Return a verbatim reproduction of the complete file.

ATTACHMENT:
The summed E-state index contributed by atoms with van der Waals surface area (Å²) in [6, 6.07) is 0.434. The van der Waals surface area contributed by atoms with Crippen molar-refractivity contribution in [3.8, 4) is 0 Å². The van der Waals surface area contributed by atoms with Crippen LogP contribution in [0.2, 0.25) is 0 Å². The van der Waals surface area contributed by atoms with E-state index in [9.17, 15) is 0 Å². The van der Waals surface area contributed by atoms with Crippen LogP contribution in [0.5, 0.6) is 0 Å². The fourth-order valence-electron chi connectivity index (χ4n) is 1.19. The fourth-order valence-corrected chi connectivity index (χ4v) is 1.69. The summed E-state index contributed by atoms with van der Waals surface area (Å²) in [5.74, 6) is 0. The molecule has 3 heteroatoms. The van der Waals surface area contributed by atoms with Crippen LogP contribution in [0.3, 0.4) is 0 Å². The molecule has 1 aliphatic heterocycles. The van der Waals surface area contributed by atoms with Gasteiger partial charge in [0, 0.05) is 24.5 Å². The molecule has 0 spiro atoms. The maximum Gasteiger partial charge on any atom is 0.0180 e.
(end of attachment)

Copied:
The summed E-state index contributed by atoms with van der Waals surface area (Å²) in [6, 6.07) is 0.434. The van der Waals surface area contributed by atoms with Crippen molar-refractivity contribution in [3.8, 4) is 0 Å². The van der Waals surface area contributed by atoms with Crippen LogP contribution in [0.2, 0.25) is 0 Å². The van der Waals surface area contributed by atoms with E-state index in [9.17, 15) is 0 Å². The van der Waals surface area contributed by atoms with Crippen LogP contribution in [0.5, 0.6) is 0 Å². The fourth-order valence-electron chi connectivity index (χ4n) is 1.19. The fourth-order valence-corrected chi connectivity index (χ4v) is 1.69. The summed E-state index contributed by atoms with van der Waals surface area (Å²) in [5.74, 6) is 0. The molecule has 3 heteroatoms. The van der Waals surface area contributed by atoms with Crippen LogP contribution in [0.3, 0.4) is 0 Å². The molecule has 1 aliphatic heterocycles. The van der Waals surface area contributed by atoms with Gasteiger partial charge in [0, 0.05) is 24.5 Å². The molecule has 0 spiro atoms. The maximum Gasteiger partial charge on any atom is 0.0180 e.